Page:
Soil is the support base of plants in agriculture. As much as there are production techniques in environments without the use of soil (such as hydroponics, aquaponics, and aeroponics), the soil is still the primary medium where farmers plant and produce tea plants.
Plants grow and develop with air, water, sunlight, and fertile soil available. Certainly, with these adequate conditions, it is possible to guarantee good agricultural production.
According to agronomists, fertility is related to the soil’s ability to provide nutrients to plants, which is essential in modern agriculture.
Fertile soil sustains plants, stores water, and filters pollution.
Therefore, below we will understand how this fertility works.
Table of Contents
Fertile Soil and Productivity
In the past, many people believed that tea plants only needed water to grow. But, after several studies, scientists realized that water, climate, temperature, and fertility are essential factors to obtain the desired final product with high productivity.
Imagine a producer who grows tea for two crops in a fertile area. At the first, he had at his disposal a favorable environment. In the second harvest, there were problems with the weather: less rain and low radiation and temperature.
The natural tendency is for this second crop to present lower productivity, together with different characteristics of flavor and aromas. This is because the plant did not have the same nutrients as in the first production cycle.
For this reason, fertile soil will not always be productive. The environment as a whole must be favorable during the entire cultivation period. This is essential in agriculture.
Tea Culture Throughout the World
The cultivation of tea is an agricultural activity which is carried out in many regions of the world. This exhibits a problem in fertilization studies due to a lack of research data in some countries.
The soil and fertility recommendations currently followed are based on studies carried out in different geographical places and on the estimation of nutrient export through foliar analysis. This factor explains most of the problems regarding productivity, flavor, and aroma concerning the geographic region where the product comes from.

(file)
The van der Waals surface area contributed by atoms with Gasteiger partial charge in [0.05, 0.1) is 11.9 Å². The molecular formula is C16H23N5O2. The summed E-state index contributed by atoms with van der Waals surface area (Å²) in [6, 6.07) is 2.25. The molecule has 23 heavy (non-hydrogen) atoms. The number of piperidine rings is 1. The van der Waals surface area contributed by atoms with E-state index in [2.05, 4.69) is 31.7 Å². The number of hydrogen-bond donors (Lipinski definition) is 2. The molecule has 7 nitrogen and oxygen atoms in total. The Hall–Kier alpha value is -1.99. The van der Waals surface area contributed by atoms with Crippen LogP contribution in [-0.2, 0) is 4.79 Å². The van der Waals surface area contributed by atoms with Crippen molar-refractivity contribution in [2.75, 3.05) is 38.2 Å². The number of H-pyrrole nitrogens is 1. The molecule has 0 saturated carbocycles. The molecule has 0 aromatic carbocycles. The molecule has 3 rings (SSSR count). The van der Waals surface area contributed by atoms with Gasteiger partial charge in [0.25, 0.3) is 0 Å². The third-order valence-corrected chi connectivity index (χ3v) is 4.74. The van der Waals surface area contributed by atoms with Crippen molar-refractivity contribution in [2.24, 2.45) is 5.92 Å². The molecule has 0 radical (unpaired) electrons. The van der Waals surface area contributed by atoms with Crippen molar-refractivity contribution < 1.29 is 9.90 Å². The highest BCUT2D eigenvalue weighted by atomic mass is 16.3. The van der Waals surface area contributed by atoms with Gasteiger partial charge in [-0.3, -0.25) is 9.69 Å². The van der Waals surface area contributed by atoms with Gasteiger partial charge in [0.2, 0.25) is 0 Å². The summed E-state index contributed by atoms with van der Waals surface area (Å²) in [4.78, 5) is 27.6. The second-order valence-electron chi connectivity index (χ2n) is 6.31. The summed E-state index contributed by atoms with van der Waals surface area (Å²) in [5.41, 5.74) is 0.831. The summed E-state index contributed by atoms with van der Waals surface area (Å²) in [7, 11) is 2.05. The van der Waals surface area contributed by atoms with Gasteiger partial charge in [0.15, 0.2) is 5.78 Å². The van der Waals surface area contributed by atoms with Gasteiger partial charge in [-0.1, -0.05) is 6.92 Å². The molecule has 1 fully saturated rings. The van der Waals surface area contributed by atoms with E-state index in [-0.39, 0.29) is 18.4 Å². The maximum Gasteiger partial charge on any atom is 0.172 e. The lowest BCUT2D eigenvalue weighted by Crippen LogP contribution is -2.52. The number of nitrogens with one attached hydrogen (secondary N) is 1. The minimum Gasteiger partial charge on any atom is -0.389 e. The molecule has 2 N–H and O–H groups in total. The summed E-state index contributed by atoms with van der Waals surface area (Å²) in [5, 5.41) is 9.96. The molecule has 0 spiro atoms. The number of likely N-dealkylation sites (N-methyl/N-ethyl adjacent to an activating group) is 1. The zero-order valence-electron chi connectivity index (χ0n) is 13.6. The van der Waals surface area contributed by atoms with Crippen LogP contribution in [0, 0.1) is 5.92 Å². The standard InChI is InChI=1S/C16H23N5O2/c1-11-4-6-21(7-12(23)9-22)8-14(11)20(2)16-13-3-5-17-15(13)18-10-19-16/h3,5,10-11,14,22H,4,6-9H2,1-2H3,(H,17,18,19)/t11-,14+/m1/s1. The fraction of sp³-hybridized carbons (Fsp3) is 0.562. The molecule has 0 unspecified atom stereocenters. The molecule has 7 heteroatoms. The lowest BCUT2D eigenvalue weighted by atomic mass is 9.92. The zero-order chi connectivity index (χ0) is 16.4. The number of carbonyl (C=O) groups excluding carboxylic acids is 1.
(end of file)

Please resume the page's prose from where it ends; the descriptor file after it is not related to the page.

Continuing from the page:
It is known that the tea-producing plant adapts very well to low-fertility conditions but to obtain a high production, the plant presents a considerable requirement of nutrients.
Nutrients have different roles and results in plants. To work well, they have to be in precise conditions and amounts. In general, we can say that the plant grows well and exhibits excellent final quality in moist, well-drained, acidic soils rich in organic matter.
Among the essential nutrients, nitrogen is essential for production and maintenance of tea plant leaves. Potassium is a vital part of increasing the production of the plant’s flowers.
How Soil Fertilization and Fertility Change the Beverage
In recent years, world tea production has increased more than consumption, implying a greater need for high productivity and quality. Despite this, precise and efficient criteria have not yet been established to predict the quality of tea from the leaves, as well as which agronomic practices contribute to the increase in quality.
Although the mechanisms are still being discovered, the amount of fertilization is one of the factors known to directly impair the quality of the beverage.
Factors, such as excess nitrogen, lack of copper, and irregular phosphorus levels contribute to a low-quality final product. These create changes to the plant’s metabolism, which generate compounds responsible for the final flavor and aroma.
Tea production is a fast-growing agricultural activity with a constant increase in demand. The culture also began to establish itself in several countries outside Asia, where we find most research and studies on the plant and the drinks that derive from it.
Thus, for non-Asian producers, there is still a lack of data necessary to achieve stable production of good quality tea, but even so, nowadays it is not that difficult to find good quality tea.
The featured image at the beginning of this post is from Engin_Akyurt of PixaBay.